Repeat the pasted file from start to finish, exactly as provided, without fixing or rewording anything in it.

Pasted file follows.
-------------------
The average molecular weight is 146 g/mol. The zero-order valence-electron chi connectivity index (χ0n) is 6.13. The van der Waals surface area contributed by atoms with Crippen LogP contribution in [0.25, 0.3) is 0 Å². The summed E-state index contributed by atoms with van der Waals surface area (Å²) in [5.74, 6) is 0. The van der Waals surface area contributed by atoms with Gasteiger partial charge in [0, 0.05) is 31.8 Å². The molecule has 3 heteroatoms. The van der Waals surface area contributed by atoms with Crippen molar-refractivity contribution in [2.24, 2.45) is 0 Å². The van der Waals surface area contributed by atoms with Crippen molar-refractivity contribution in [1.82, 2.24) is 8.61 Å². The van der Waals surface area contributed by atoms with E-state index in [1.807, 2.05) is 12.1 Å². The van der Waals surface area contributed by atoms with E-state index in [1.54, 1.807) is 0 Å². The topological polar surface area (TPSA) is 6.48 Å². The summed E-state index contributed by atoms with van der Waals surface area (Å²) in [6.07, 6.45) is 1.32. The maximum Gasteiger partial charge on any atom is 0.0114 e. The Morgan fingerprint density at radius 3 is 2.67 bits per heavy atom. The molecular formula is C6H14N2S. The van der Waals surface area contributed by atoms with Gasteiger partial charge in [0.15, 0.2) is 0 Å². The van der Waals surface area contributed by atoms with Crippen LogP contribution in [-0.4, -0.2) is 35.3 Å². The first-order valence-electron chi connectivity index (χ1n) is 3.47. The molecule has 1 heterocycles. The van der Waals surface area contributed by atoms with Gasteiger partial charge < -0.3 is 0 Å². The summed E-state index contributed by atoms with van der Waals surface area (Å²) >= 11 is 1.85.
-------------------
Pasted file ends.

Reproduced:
The average molecular weight is 146 g/mol. The zero-order valence-electron chi connectivity index (χ0n) is 6.13. The van der Waals surface area contributed by atoms with Crippen LogP contribution in [0.25, 0.3) is 0 Å². The summed E-state index contributed by atoms with van der Waals surface area (Å²) in [5.74, 6) is 0. The van der Waals surface area contributed by atoms with Gasteiger partial charge in [0, 0.05) is 31.8 Å². The molecule has 3 heteroatoms. The van der Waals surface area contributed by atoms with Crippen molar-refractivity contribution in [2.24, 2.45) is 0 Å². The van der Waals surface area contributed by atoms with Crippen molar-refractivity contribution in [1.82, 2.24) is 8.61 Å². The van der Waals surface area contributed by atoms with E-state index in [1.807, 2.05) is 12.1 Å². The van der Waals surface area contributed by atoms with E-state index in [1.54, 1.807) is 0 Å². The topological polar surface area (TPSA) is 6.48 Å². The summed E-state index contributed by atoms with van der Waals surface area (Å²) in [6.07, 6.45) is 1.32. The maximum Gasteiger partial charge on any atom is 0.0114 e. The Morgan fingerprint density at radius 3 is 2.67 bits per heavy atom. The molecular formula is C6H14N2S. The van der Waals surface area contributed by atoms with Gasteiger partial charge in [0.15, 0.2) is 0 Å². The van der Waals surface area contributed by atoms with Crippen LogP contribution in [-0.4, -0.2) is 35.3 Å². The first-order valence-electron chi connectivity index (χ1n) is 3.47. The molecule has 1 heterocycles. The van der Waals surface area contributed by atoms with Gasteiger partial charge < -0.3 is 0 Å². The summed E-state index contributed by atoms with van der Waals surface area (Å²) >= 11 is 1.85.